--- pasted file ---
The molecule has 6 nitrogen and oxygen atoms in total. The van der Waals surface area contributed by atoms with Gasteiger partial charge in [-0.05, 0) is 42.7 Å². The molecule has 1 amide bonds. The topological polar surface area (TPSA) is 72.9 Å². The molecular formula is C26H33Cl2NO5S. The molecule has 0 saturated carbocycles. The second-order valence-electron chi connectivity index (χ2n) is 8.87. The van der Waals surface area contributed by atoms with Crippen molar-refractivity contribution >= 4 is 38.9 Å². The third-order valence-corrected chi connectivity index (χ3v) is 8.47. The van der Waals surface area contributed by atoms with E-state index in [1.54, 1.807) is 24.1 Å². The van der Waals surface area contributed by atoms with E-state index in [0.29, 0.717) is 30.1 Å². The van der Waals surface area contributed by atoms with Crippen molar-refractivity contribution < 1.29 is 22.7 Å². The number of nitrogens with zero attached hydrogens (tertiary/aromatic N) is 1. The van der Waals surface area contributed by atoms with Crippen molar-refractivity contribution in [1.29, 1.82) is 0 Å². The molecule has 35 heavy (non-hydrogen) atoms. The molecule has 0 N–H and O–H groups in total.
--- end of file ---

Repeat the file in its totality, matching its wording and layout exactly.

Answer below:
The molecule has 6 nitrogen and oxygen atoms in total. The van der Waals surface area contributed by atoms with Gasteiger partial charge in [-0.05, 0) is 42.7 Å². The molecule has 1 amide bonds. The topological polar surface area (TPSA) is 72.9 Å². The molecular formula is C26H33Cl2NO5S. The molecule has 0 saturated carbocycles. The second-order valence-electron chi connectivity index (χ2n) is 8.87. The van der Waals surface area contributed by atoms with Crippen molar-refractivity contribution >= 4 is 38.9 Å². The third-order valence-corrected chi connectivity index (χ3v) is 8.47. The van der Waals surface area contributed by atoms with E-state index in [1.54, 1.807) is 24.1 Å². The van der Waals surface area contributed by atoms with E-state index in [0.29, 0.717) is 30.1 Å². The van der Waals surface area contributed by atoms with Crippen molar-refractivity contribution < 1.29 is 22.7 Å². The number of nitrogens with zero attached hydrogens (tertiary/aromatic N) is 1. The van der Waals surface area contributed by atoms with Crippen molar-refractivity contribution in [1.29, 1.82) is 0 Å². The molecule has 35 heavy (non-hydrogen) atoms. The molecule has 0 N–H and O–H groups in total.